Eqs. 3-8 are used so frequently in financial calculations that Excel provides three built-in functions—PV( ), FV( ), and PMT( )—that will compute P, F, or A, depending on what arguments are used as inputs. These formulas are compact and easy to type into a worksheet cell, but they have the drawbacks that you must remember or look up 1) the name of the function, 2) the purpose of the function, and 3) the order and definition of the arguments. All these drawbacks would be eliminated with proper spreadsheet design, specifically, if labels are provided next to the input and output cells—thus the spreadsheet user never even sees PV( ), FV( ), and PMT( ). A further convenience would be, when you need to calculate a pair of values (for example, P and F, or F and A), based on common input such as i and n, that you would enter i and n only once. This arrangement is shown in the screenshot image of the workbook shown in Figure 1. The user enters the common data, n and i, only once. Then all formulas for P, F, and A can be evaluated by entering a single additional number into an appropriately labeled cell. Input is thus reduced to an absolute minimum, and the probability of making an error is correspondingly reduced.
Continuous Compounding for Discrete Flows
The above discussion was concerned with time value calculations corresponding to interest payments made at the end of a time period, that is, discrete compounding. If the time periods become shorter and more frequent, then the limiting case (in the sense of calculus) of continuous compounding is obtained. It can be shown that the time value of money formulas now involve e, the base of the natural logarithms, as shown below.
Discrete flow, continuous compounding, single sum present worth factor:
P = F (P|F r,n)_{∞}
= Fe^{-rn}
Discrete flow, continuous compounding, sinking fund factor:
A = F (A|F r,n)_{∞}
= F (e^{r} -1)/(e^{rn} – 1)
Discrete flow, continuous compounding, single sum future worth factor:
F = P (F|P r,n)_{∞}
= Pe^{rn}
Discrete flow, continuous compounding, capital recovery factor:
A = P (A|P r,n)_{∞}
= P [ e^{rn }(e^{r} -1)/(e^{rn} – 1) ]
Discrete flow, continuous compounding, uniform series present worth factor:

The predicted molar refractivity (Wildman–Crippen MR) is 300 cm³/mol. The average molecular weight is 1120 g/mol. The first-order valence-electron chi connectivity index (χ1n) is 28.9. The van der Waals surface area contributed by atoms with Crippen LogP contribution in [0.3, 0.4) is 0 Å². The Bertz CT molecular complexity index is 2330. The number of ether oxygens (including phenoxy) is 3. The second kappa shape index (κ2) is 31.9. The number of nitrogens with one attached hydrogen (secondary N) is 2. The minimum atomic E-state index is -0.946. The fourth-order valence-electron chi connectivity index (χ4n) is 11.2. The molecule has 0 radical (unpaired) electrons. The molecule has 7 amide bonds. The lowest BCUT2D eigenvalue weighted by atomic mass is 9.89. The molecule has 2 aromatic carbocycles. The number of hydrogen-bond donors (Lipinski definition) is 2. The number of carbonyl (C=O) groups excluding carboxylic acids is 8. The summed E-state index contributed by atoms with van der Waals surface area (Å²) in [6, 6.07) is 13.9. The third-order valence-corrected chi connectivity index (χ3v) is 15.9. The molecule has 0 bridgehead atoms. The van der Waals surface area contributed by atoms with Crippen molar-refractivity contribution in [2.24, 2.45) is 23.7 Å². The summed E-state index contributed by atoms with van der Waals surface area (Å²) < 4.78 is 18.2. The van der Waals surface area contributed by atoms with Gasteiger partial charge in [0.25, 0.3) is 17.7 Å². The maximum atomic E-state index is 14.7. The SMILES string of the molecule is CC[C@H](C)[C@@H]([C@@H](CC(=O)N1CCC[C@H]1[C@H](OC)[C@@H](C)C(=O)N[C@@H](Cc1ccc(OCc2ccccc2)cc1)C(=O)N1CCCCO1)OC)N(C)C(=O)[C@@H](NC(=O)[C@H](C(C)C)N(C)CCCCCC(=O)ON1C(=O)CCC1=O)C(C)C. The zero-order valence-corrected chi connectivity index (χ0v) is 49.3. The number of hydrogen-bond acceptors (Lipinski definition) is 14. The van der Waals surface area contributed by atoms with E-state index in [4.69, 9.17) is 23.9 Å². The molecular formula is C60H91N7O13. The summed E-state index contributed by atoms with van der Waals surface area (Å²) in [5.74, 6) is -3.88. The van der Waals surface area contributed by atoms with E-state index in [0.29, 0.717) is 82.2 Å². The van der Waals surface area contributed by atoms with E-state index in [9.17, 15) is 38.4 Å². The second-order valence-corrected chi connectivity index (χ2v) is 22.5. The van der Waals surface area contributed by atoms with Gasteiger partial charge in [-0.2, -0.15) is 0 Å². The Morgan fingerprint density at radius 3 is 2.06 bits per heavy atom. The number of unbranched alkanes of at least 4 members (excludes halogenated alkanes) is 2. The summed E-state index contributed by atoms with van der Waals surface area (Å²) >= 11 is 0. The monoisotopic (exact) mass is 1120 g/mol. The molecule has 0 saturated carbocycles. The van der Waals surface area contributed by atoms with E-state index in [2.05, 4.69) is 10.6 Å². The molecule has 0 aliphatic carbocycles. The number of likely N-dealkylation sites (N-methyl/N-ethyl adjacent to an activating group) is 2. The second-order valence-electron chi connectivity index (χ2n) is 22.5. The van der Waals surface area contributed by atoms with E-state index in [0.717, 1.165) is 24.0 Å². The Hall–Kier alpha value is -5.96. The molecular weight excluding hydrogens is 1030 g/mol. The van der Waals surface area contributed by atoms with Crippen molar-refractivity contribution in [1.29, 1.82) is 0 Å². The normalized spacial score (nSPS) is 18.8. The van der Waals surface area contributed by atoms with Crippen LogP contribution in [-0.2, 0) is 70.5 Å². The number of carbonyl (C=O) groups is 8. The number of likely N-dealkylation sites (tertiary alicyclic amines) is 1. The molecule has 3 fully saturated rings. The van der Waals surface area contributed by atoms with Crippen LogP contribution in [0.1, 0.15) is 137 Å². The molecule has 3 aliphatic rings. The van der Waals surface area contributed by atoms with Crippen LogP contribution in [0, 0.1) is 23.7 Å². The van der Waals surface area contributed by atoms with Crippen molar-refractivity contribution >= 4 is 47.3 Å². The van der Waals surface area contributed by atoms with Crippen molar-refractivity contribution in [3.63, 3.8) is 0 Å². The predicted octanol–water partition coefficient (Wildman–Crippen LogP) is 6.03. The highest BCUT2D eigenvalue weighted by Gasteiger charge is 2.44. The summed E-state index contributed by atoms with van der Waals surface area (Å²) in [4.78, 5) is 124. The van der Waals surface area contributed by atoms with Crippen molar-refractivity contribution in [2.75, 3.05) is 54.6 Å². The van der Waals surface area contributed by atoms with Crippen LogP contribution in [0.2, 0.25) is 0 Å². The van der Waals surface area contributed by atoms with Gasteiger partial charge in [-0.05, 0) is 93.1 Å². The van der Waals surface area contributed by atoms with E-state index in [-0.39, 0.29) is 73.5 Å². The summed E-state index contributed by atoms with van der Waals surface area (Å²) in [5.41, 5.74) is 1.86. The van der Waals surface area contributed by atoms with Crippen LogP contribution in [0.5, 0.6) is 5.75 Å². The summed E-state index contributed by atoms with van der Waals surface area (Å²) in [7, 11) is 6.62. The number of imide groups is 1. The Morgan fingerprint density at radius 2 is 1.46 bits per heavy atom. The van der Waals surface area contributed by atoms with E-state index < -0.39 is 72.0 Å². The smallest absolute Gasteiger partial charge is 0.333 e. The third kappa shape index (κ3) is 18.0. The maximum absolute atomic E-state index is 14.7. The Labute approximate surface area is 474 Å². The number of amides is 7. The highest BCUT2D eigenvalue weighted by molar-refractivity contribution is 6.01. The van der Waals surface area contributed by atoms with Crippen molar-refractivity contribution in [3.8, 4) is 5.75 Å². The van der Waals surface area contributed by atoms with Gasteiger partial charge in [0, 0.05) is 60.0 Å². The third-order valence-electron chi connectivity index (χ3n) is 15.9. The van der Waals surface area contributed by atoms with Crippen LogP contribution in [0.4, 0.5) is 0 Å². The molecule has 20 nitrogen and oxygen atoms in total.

P = A (P|A r,n)_{∞}
= A [ (e^{rn} -1)/ e^{rn }(e^{r} – 1) ]
Discrete flow, continuous compounding, uniform series future worth factor:
F = A (F|A r,n)_{∞}
= A [ (e^{rn} -1)/(e^{r} – 1) ]
Excel does not contain special functions for continuous compounding of discrete flows, so you must program them yourself by using the exponential function Exp( ). Thus the availability of a specialized workbook similar to that shown in Figure 1 is even more useful here than in the discrete compounding case.
Continuous Compounding for Continuous Flows
All the above formulas are based on the assumption that cash flows occur at discrete increments at the end of time periods such as months or days. If, instead, we assume that a total A of money flows continuously and uniformly throughout a given time period, then the result is referred to as “continuous flow.” It can be shown that the following formulas apply in this case.
Continuous flow, continuous compounding uniform series present worth factor:
P = A (P|A r,n)
= A [(ern – 1)/rern ]
Continuous flow, continuous compounding uniform series future worth factor:
F = A (F|A r,n)
= A [(ern – 1)/r ]
Continuous flow, continuous compounding capital recovery factor:
A = P (A|P r,n)
= P[ rern /(ern – 1) ]
Continuous flow, continuous compounding sinking fund factor:
A = F (A|F r,n)
= F [ r / (ern – 1) ]
As was the case for continuous compounding of discrete flows, Excel does not contain special functions for continuous compounding of continuous flows, and so you must program them yourself by using the exponential function Exp( ). Again the availability of a specialized workbook similar to that shown in Figure 1 is quite useful for applying these formulas.
The workbook of which the spreadsheet of Figure 1 is a part contains tabs for discrete compounding, continuous compounding for discrete flows and continuous compounding for continuous flows. Because all formulas used in each tab are visible and can be unlocked, users possessing only a basic knowledge of Excel may easily customize the spreadsheet to meet particular needs and recurring applications. This Excel workbook is available at low cost on our download page.
References
1. Riggs, J.L., Bedworth, D.D., and Randhawa, S.U., Engineering Economics, 4th ed., McGraw-Hill, New York, NY (1987).
2. White, J.A., Agee, M.H., and Case, K.E., Principles of Engineering Economic Analysis, 3rd ed., Wiley, New York, NY (1989).
3. Megginson, W.L., Smart, S.B., and Lucey, B.M., Introduction to Corporate Finance, Cengage Learning, London (2008).
4. Brigham, E.F., and Ehrhardt, M.C., Financial Management, Thomson South-Western, Mason, OH (2008).